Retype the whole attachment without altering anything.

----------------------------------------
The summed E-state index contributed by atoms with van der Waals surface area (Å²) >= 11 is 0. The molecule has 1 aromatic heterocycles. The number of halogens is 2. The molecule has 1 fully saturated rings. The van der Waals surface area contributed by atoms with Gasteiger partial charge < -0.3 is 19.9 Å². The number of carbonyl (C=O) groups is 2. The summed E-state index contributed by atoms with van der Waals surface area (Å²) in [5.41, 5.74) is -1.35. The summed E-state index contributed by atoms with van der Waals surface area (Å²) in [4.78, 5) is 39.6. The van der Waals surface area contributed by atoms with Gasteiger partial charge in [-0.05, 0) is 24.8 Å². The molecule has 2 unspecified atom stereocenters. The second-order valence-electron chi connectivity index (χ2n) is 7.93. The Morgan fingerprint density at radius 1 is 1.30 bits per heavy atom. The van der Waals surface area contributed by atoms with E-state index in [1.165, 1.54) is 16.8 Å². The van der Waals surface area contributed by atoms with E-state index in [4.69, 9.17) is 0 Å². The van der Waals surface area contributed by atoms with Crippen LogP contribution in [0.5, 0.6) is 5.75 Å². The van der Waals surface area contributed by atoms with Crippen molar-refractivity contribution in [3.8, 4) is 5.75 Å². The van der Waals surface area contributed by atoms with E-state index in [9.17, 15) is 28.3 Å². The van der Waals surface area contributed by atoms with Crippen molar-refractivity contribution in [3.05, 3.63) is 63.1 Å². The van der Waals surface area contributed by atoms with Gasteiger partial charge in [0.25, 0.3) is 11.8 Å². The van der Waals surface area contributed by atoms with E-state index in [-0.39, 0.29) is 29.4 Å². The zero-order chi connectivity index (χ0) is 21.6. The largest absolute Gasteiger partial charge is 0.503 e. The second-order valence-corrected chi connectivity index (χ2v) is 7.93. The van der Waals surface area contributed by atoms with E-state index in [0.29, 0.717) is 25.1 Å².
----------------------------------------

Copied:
The summed E-state index contributed by atoms with van der Waals surface area (Å²) >= 11 is 0. The molecule has 1 aromatic heterocycles. The number of halogens is 2. The molecule has 1 fully saturated rings. The van der Waals surface area contributed by atoms with Gasteiger partial charge < -0.3 is 19.9 Å². The number of carbonyl (C=O) groups is 2. The summed E-state index contributed by atoms with van der Waals surface area (Å²) in [5.41, 5.74) is -1.35. The summed E-state index contributed by atoms with van der Waals surface area (Å²) in [4.78, 5) is 39.6. The van der Waals surface area contributed by atoms with Gasteiger partial charge in [-0.05, 0) is 24.8 Å². The molecule has 2 unspecified atom stereocenters. The second-order valence-electron chi connectivity index (χ2n) is 7.93. The Morgan fingerprint density at radius 1 is 1.30 bits per heavy atom. The van der Waals surface area contributed by atoms with E-state index in [1.165, 1.54) is 16.8 Å². The van der Waals surface area contributed by atoms with E-state index in [4.69, 9.17) is 0 Å². The van der Waals surface area contributed by atoms with Crippen LogP contribution in [0.5, 0.6) is 5.75 Å². The van der Waals surface area contributed by atoms with Crippen molar-refractivity contribution in [3.8, 4) is 5.75 Å². The van der Waals surface area contributed by atoms with E-state index in [9.17, 15) is 28.3 Å². The van der Waals surface area contributed by atoms with Crippen molar-refractivity contribution in [3.05, 3.63) is 63.1 Å². The van der Waals surface area contributed by atoms with Gasteiger partial charge in [0.25, 0.3) is 11.8 Å². The van der Waals surface area contributed by atoms with E-state index in [-0.39, 0.29) is 29.4 Å². The zero-order chi connectivity index (χ0) is 21.6. The largest absolute Gasteiger partial charge is 0.503 e. The second-order valence-corrected chi connectivity index (χ2v) is 7.93. The van der Waals surface area contributed by atoms with E-state index in [0.29, 0.717) is 25.1 Å².